WASHINGTON — The Trump administration said Thursday it is abandoning a longstanding court settlement that limits how long immigrant children can be kept locked up, and it is proposing new regulations that would let the government detain families until their immigration cases are decided.
Homeland Security Department officials said that ending the so-called Flores agreement of 1997 will speed up the handling of immigration cases while also deterring people from illegally crossing the Southwest border.
The move angered immigrant rights advocates and is all but certain to trigger a court battle.
"It is sickening to see the United States government looking for ways to jail more children for longer," said Omar Jadwat, director of the ACLU's Immigrants' Rights Project. "And it's yet another example of the Trump administration's hostility toward immigrants resulting in a policy incompatible with the most basic human values."
The Flores agreement requires the government to keep children in the least restrictive setting possible and to release them generally after 20 days in detention. For years, because of those restrictions, many parents and children caught trying to slip into the country were released into the U.S. while their asylum requests wound through the courts — a practice President Donald Trump has bitterly decried as "catch-and-release."
The newly proposed rules would allow the government to hold families in detention until their cases are completed.
"Today, legal loopholes significantly hinder the department's ability to appropriately detain and promptly remove family units that have no legal basis to remain in the country," Homeland Security Secretary Kirstjen Nielsen. "This rule addresses one of the primary pull factors for illegal immigration and allows the federal government to enforce immigration laws as passed by Congress."
Earlier this summer, a federal judge in California rejected a request by the administration to modify Flores to allow for longer family detention. Administration officials say they have the authority to terminate the agreement, but that is likely to be tested in court.
Peter Schey, an attorney representing detained immigrant children under the settlement and president of the Center for Human Rights and Constitutional Law, said he would oppose any effort to end the agreement "unless and until the government proposes regulations that provide for the safe and humane treatment of detained children and that are fully consistent with the terms of the settlement we negotiated in 1997."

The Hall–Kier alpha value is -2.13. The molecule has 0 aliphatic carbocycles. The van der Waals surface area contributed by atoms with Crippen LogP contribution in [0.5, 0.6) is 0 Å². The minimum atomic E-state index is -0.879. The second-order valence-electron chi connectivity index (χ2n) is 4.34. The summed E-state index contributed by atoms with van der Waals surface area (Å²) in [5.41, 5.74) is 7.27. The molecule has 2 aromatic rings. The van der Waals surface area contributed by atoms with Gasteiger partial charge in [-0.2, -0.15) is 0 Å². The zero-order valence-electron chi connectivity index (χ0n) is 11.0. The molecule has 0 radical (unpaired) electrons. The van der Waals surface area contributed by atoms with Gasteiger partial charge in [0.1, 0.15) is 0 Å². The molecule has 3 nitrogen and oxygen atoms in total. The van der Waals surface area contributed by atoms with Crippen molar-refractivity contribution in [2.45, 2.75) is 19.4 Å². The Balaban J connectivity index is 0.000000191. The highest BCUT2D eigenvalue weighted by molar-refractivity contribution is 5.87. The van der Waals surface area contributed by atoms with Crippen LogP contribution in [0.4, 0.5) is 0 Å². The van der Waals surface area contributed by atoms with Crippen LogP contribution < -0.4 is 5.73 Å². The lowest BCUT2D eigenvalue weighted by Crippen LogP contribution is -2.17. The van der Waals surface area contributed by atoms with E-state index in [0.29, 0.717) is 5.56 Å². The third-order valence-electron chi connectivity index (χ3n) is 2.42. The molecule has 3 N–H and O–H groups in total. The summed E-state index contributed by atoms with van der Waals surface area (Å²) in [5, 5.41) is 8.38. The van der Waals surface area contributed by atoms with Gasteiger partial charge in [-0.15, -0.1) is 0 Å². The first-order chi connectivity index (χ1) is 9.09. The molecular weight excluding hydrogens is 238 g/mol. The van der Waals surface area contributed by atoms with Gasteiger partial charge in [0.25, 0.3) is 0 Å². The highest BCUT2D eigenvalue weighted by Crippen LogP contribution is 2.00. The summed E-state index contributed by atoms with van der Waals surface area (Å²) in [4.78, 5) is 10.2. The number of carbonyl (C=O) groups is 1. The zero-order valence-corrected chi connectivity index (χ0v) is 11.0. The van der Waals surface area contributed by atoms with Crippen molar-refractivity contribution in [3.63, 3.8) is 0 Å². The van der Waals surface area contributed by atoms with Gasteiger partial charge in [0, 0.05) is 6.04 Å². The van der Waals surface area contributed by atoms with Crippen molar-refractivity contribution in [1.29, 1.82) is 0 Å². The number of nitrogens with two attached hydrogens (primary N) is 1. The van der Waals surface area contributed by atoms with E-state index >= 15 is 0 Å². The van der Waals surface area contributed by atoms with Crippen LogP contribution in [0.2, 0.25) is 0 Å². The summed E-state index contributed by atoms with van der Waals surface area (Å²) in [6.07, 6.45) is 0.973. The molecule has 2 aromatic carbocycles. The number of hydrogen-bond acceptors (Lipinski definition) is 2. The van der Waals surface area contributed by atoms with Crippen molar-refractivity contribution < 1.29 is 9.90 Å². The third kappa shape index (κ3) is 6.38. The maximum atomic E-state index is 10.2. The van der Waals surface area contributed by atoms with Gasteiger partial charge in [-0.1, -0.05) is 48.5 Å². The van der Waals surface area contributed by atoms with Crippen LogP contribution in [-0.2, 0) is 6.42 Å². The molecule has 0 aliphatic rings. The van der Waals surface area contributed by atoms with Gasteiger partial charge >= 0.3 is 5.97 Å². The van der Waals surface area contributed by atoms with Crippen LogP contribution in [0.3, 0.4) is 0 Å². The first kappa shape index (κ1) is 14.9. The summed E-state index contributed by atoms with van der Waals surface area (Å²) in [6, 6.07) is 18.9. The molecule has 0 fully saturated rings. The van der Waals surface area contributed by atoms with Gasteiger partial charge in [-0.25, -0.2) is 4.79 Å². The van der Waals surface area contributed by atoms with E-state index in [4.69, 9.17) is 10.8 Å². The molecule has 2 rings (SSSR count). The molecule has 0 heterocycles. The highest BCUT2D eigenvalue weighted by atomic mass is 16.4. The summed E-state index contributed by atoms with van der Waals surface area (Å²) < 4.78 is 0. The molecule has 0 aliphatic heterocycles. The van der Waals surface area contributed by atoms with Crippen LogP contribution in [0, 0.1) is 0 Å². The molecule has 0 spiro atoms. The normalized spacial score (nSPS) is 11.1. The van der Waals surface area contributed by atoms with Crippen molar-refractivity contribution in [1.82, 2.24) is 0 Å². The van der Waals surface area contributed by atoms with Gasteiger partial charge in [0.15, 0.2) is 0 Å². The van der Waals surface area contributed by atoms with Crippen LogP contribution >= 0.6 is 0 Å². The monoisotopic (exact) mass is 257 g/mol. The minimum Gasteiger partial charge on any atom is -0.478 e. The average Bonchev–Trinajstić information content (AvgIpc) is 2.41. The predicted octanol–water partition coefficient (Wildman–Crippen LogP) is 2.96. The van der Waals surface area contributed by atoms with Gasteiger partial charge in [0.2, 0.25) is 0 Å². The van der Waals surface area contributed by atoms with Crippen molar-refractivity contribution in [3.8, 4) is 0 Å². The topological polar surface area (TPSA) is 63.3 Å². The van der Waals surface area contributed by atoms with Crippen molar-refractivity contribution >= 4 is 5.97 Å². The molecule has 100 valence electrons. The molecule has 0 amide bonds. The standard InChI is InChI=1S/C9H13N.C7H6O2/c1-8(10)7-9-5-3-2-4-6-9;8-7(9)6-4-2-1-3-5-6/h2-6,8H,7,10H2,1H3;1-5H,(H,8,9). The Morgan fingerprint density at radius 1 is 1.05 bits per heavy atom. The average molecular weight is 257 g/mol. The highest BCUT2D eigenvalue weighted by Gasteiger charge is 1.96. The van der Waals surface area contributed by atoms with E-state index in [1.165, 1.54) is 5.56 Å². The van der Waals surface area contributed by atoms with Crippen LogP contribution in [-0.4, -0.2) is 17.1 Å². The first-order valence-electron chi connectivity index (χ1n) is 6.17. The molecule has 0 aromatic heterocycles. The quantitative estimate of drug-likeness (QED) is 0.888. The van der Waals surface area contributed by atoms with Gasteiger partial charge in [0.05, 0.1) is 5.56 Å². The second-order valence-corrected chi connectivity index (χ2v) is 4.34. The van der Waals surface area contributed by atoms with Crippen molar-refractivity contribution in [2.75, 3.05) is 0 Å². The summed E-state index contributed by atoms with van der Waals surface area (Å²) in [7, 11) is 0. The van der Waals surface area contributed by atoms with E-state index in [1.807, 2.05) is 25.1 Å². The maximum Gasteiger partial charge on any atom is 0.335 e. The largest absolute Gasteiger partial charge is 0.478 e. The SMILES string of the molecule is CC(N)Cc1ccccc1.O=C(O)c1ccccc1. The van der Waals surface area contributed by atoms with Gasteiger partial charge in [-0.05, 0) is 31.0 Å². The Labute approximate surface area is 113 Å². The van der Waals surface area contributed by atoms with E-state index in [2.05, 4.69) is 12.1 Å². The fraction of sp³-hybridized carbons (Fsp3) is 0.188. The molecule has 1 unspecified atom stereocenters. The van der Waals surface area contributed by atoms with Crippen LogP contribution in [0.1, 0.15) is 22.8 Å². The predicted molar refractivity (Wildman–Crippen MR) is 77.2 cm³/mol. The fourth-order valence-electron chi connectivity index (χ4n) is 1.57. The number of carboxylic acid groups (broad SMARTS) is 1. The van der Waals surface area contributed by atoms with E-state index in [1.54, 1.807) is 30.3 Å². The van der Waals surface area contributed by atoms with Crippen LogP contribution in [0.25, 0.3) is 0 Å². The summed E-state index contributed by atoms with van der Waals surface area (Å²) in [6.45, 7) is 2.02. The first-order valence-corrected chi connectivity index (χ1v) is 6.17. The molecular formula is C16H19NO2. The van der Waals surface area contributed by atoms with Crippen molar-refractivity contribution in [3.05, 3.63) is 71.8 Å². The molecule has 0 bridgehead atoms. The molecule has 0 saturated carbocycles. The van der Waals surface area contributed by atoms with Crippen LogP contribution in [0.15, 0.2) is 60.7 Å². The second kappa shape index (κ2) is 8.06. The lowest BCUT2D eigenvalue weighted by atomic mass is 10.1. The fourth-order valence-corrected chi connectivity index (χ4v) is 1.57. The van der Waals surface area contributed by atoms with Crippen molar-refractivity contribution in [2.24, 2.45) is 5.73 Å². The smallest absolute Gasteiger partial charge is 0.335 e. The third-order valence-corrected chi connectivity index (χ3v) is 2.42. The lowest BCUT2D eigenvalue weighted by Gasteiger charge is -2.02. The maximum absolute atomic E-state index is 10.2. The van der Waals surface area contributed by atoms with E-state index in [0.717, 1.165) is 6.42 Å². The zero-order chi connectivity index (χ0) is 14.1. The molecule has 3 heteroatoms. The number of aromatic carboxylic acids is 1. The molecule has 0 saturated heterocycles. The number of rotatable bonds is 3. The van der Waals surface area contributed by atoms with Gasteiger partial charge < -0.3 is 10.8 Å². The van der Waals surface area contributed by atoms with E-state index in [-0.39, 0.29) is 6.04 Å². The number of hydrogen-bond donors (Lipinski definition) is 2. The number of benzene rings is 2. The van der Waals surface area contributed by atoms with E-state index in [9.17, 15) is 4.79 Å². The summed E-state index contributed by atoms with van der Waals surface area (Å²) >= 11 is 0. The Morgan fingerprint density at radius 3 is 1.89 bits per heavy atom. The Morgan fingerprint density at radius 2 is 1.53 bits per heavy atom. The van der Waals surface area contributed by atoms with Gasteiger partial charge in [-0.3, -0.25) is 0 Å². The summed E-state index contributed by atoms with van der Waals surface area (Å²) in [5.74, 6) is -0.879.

"Refugee children should not be made to suffer inhumane treatment and prolonged and unnecessary detention just to satisfy President Trump's zero-tolerance approach to refugees seeking safety in the United States from the violence and lawlessness spreading throughout Central America," Schey said.
The Flores agreement became an issue last spring when the Trump administration adopted a zero-tolerance policy of prosecuting anyone caught crossing illegally. More than 2,900 children were separated from their parents, prompting international outrage.
Trump eventually backed down and stopped the separation of families. A federal judge ordered families reunified; the government has said it had done so for as many families as it could. But hundreds of parents were deported without their children, while others had criminal records or were not parents as they claimed to be, officials said.
Because under Flores children cannot be kept in criminal custody with their parents or held for an extended period in immigration detention, the administration has limited options.
The government operates three family detention centers, and they are mostly at capacity. Homeland Security and the Pentagon have been working to line up as many as 12,000 beds for family members at Fort Bliss in El Paso, Texas. Another request for up to 20,000 beds for youngsters who arrive without parents is also pending.
The ACLU's Jadwat accused the administration of "trying to expand the trauma it is inflicting on these children in order to deter other people from coming to the country."
Rachel Prandini, staff attorney at the Immigrant Legal Resource Center, said the erosion of Flores' protections would subject children to worsening conditions.
"The Trump administration's decision to exacerbate the suffering of kids, by imposing the cruel policy of family separation earlier this summer and now with this rule change to vastly expand detention of children, is horrifying," she said.
The regulations will be published in the Federal Register and will be subject to a 60-day public comment period starting Friday.
Taxin reported from Santa Ana, Calif.